The Fundamental Things Apply as Time goes By or a reaction to the history of Northern Ireland

2 Nov

One of the big problems with learning history is that it happens in the past. People tend to focus in the distant past, where the problems and troubles have been separated been time and generations. Growing up, I remember learning about dates like 1613, 1776, 1812, and 1850. Those events and the times they happened seemed like they happen on another planet, not another time. So it was shocking to hear dates like 1998 and 2006. In 1998, the only thing that mattered to me was Power Rangers and what was for dinner. Meanwhile, in another country, children are killing for their country. In the Free Derry Museum, there was a photo of a child wearing a gas mask and holding a can of petrol to be used for later bomb. That stuck with me. That child wouldn’t be much older than me right now, if he survived. Hearing the guides and their own memories of the violence that rocked Northern Ireland really meant something. They lived through an event that will forever remain in the history books, and we got to hear it without the desensitizing effect that the march of time can have. One of the qualities that America loves to associate with itself is youth; we love to remind ourselves that we were born out of European countries thousands of years old, and we, less than three-hundred. But we need to remember that history did not stop when we signed the Constitution. The world is a constantly changed organism, one that needs to be looked after so the children of tomorrow can grow up without a gas mask and petrol can.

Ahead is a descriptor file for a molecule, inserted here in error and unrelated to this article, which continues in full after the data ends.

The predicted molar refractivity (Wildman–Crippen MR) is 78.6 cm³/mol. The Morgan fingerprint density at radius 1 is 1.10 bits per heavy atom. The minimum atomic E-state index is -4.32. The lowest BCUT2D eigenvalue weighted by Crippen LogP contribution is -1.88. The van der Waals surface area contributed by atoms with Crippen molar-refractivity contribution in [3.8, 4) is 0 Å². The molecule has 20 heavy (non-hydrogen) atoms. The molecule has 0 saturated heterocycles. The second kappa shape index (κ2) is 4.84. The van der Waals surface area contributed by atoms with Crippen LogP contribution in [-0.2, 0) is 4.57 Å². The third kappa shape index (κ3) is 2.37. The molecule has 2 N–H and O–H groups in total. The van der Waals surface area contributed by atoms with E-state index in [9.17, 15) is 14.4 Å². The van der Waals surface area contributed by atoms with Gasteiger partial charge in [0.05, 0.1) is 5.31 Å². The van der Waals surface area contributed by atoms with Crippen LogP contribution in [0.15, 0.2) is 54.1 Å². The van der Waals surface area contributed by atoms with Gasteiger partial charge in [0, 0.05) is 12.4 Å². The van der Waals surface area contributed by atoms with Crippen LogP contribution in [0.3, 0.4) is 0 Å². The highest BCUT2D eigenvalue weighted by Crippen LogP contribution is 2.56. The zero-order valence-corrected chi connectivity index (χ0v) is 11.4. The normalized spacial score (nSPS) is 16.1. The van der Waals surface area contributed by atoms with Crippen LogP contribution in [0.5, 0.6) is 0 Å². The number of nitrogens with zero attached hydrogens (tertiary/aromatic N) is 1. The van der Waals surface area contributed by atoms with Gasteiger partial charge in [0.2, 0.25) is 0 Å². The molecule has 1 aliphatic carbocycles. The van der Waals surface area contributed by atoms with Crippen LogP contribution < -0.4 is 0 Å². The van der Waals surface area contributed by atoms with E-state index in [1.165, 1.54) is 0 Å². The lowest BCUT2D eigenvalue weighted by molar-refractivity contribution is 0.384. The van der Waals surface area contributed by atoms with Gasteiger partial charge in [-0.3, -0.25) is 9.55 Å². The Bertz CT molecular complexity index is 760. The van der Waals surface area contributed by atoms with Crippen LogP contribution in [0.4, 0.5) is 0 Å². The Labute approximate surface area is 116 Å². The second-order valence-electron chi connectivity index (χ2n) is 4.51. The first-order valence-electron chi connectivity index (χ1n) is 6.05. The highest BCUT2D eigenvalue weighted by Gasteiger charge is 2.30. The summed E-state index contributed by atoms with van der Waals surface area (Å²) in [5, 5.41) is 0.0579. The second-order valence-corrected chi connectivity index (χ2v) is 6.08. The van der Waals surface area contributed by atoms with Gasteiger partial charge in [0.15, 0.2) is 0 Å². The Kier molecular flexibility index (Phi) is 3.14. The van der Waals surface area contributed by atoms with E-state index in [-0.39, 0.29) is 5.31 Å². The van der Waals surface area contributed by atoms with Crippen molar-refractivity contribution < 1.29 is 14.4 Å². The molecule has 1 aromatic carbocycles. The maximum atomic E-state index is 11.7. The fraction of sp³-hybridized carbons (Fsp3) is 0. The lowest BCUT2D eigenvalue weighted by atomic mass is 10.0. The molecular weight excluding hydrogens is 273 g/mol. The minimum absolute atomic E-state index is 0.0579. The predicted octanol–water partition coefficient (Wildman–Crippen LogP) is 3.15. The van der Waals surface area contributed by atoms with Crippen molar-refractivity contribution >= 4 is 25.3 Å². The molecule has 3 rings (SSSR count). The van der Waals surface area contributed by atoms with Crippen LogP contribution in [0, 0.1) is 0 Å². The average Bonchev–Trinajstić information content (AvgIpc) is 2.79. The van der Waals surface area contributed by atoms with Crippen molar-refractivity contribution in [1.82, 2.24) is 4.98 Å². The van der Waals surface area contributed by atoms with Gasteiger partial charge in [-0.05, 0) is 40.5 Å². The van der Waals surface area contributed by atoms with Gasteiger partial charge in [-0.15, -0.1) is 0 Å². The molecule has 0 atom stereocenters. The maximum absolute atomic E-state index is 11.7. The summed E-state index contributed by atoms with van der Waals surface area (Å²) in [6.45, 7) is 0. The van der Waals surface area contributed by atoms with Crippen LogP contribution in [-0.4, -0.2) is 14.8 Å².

Nick MarksonNothernIrelandChild


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